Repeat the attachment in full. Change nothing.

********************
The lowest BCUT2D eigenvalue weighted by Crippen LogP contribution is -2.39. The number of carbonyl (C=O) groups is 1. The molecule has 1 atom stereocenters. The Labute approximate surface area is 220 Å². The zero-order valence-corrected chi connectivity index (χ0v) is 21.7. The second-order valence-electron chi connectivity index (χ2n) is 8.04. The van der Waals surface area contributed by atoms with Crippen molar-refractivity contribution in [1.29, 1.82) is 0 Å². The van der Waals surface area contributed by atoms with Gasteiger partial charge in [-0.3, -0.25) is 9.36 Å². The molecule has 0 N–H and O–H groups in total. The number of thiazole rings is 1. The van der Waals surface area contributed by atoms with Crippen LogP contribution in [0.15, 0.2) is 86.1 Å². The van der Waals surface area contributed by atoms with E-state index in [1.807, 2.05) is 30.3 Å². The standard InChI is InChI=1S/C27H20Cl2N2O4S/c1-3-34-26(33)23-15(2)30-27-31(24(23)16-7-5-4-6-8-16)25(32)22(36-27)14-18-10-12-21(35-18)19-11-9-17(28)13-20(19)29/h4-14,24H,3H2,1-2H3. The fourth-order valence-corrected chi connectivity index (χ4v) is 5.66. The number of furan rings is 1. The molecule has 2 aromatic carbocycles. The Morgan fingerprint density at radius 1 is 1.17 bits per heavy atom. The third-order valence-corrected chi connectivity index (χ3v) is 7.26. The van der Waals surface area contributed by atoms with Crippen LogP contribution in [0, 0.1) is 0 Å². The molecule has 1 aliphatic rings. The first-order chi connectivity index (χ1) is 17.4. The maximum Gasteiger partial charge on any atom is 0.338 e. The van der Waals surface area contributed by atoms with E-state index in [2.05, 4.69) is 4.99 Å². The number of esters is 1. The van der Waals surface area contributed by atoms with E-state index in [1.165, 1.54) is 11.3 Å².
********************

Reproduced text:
The lowest BCUT2D eigenvalue weighted by Crippen LogP contribution is -2.39. The number of carbonyl (C=O) groups is 1. The molecule has 1 atom stereocenters. The Labute approximate surface area is 220 Å². The zero-order valence-corrected chi connectivity index (χ0v) is 21.7. The second-order valence-electron chi connectivity index (χ2n) is 8.04. The van der Waals surface area contributed by atoms with Crippen molar-refractivity contribution in [1.29, 1.82) is 0 Å². The van der Waals surface area contributed by atoms with Gasteiger partial charge in [-0.3, -0.25) is 9.36 Å². The molecule has 0 N–H and O–H groups in total. The number of thiazole rings is 1. The van der Waals surface area contributed by atoms with Crippen LogP contribution in [0.15, 0.2) is 86.1 Å². The van der Waals surface area contributed by atoms with E-state index in [1.807, 2.05) is 30.3 Å². The standard InChI is InChI=1S/C27H20Cl2N2O4S/c1-3-34-26(33)23-15(2)30-27-31(24(23)16-7-5-4-6-8-16)25(32)22(36-27)14-18-10-12-21(35-18)19-11-9-17(28)13-20(19)29/h4-14,24H,3H2,1-2H3. The fourth-order valence-corrected chi connectivity index (χ4v) is 5.66. The number of furan rings is 1. The molecule has 2 aromatic carbocycles. The Morgan fingerprint density at radius 1 is 1.17 bits per heavy atom. The third-order valence-corrected chi connectivity index (χ3v) is 7.26. The van der Waals surface area contributed by atoms with Crippen LogP contribution in [0, 0.1) is 0 Å². The molecule has 1 aliphatic rings. The first-order chi connectivity index (χ1) is 17.4. The maximum Gasteiger partial charge on any atom is 0.338 e. The van der Waals surface area contributed by atoms with E-state index in [2.05, 4.69) is 4.99 Å². The number of esters is 1. The van der Waals surface area contributed by atoms with E-state index in [1.165, 1.54) is 11.3 Å².